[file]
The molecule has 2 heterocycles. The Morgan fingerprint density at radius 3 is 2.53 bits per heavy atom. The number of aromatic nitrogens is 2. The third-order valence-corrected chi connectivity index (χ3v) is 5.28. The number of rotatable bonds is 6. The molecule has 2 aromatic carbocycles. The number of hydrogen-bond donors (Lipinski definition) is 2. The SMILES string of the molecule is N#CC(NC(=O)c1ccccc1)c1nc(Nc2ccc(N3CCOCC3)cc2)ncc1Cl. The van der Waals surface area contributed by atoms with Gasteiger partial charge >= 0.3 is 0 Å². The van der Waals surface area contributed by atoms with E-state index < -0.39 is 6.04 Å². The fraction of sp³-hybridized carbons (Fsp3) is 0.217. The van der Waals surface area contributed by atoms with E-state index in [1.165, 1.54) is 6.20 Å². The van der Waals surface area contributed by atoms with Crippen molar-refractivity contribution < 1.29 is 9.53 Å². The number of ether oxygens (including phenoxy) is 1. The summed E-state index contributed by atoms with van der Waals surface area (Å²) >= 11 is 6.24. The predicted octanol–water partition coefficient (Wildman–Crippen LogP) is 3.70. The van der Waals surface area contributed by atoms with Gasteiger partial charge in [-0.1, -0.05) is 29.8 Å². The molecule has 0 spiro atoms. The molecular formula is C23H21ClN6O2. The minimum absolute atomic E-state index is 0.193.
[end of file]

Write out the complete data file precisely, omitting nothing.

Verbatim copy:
The molecule has 2 heterocycles. The Morgan fingerprint density at radius 3 is 2.53 bits per heavy atom. The number of aromatic nitrogens is 2. The third-order valence-corrected chi connectivity index (χ3v) is 5.28. The number of rotatable bonds is 6. The molecule has 2 aromatic carbocycles. The number of hydrogen-bond donors (Lipinski definition) is 2. The SMILES string of the molecule is N#CC(NC(=O)c1ccccc1)c1nc(Nc2ccc(N3CCOCC3)cc2)ncc1Cl. The van der Waals surface area contributed by atoms with Gasteiger partial charge >= 0.3 is 0 Å². The van der Waals surface area contributed by atoms with E-state index < -0.39 is 6.04 Å². The fraction of sp³-hybridized carbons (Fsp3) is 0.217. The van der Waals surface area contributed by atoms with E-state index in [1.165, 1.54) is 6.20 Å². The van der Waals surface area contributed by atoms with Crippen molar-refractivity contribution < 1.29 is 9.53 Å². The number of ether oxygens (including phenoxy) is 1. The summed E-state index contributed by atoms with van der Waals surface area (Å²) >= 11 is 6.24. The predicted octanol–water partition coefficient (Wildman–Crippen LogP) is 3.70. The van der Waals surface area contributed by atoms with Gasteiger partial charge in [-0.1, -0.05) is 29.8 Å². The molecule has 0 spiro atoms. The molecular formula is C23H21ClN6O2. The minimum absolute atomic E-state index is 0.193.